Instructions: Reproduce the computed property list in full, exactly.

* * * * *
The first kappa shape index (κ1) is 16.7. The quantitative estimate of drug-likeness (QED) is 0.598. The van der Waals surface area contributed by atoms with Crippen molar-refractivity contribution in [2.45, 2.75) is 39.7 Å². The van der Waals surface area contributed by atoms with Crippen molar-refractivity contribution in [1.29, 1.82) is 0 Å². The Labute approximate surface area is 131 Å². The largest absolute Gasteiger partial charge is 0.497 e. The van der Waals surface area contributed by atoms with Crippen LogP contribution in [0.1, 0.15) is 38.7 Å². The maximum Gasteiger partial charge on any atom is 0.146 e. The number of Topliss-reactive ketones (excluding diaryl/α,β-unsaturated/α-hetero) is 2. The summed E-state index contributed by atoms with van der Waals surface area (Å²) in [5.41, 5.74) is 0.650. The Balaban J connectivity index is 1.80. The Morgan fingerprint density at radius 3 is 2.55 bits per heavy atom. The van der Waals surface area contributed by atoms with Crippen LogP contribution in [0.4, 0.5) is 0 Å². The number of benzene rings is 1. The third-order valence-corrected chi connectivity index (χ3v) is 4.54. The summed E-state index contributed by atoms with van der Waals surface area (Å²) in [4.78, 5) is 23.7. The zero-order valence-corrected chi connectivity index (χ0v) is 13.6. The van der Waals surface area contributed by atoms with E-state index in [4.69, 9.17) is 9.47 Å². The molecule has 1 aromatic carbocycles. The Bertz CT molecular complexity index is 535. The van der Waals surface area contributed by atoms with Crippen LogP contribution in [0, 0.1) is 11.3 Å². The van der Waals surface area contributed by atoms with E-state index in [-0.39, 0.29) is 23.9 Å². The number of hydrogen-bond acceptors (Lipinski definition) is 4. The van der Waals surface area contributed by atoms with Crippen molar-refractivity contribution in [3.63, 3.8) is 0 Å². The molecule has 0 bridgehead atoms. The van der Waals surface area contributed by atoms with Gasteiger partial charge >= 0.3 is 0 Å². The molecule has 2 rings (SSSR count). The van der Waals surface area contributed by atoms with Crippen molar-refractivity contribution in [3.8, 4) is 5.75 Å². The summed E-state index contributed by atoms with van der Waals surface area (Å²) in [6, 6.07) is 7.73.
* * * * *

The first kappa shape index (κ1) is 16.7. The quantitative estimate of drug-likeness (QED) is 0.598. The van der Waals surface area contributed by atoms with Crippen molar-refractivity contribution in [2.45, 2.75) is 39.7 Å². The van der Waals surface area contributed by atoms with Crippen molar-refractivity contribution in [1.29, 1.82) is 0 Å². The Labute approximate surface area is 131 Å². The largest absolute Gasteiger partial charge is 0.497 e. The van der Waals surface area contributed by atoms with Crippen LogP contribution in [0.1, 0.15) is 38.7 Å². The maximum Gasteiger partial charge on any atom is 0.146 e. The number of Topliss-reactive ketones (excluding diaryl/α,β-unsaturated/α-hetero) is 2. The summed E-state index contributed by atoms with van der Waals surface area (Å²) in [5.41, 5.74) is 0.650. The Balaban J connectivity index is 1.80. The Morgan fingerprint density at radius 3 is 2.55 bits per heavy atom. The van der Waals surface area contributed by atoms with Crippen LogP contribution in [0.4, 0.5) is 0 Å². The number of benzene rings is 1. The third-order valence-corrected chi connectivity index (χ3v) is 4.54. The summed E-state index contributed by atoms with van der Waals surface area (Å²) in [4.78, 5) is 23.7. The zero-order valence-corrected chi connectivity index (χ0v) is 13.6. The van der Waals surface area contributed by atoms with E-state index in [4.69, 9.17) is 9.47 Å². The molecule has 1 aromatic carbocycles. The Bertz CT molecular complexity index is 535. The van der Waals surface area contributed by atoms with Crippen LogP contribution in [0, 0.1) is 11.3 Å². The van der Waals surface area contributed by atoms with E-state index in [-0.39, 0.29) is 23.9 Å². The number of hydrogen-bond acceptors (Lipinski definition) is 4. The van der Waals surface area contributed by atoms with Crippen molar-refractivity contribution in [3.63, 3.8) is 0 Å². The molecule has 0 bridgehead atoms. The van der Waals surface area contributed by atoms with Gasteiger partial charge >= 0.3 is 0 Å². The molecule has 2 rings (SSSR count). The van der Waals surface area contributed by atoms with Crippen molar-refractivity contribution in [3.8, 4) is 5.75 Å². The summed E-state index contributed by atoms with van der Waals surface area (Å²) in [6, 6.07) is 7.73.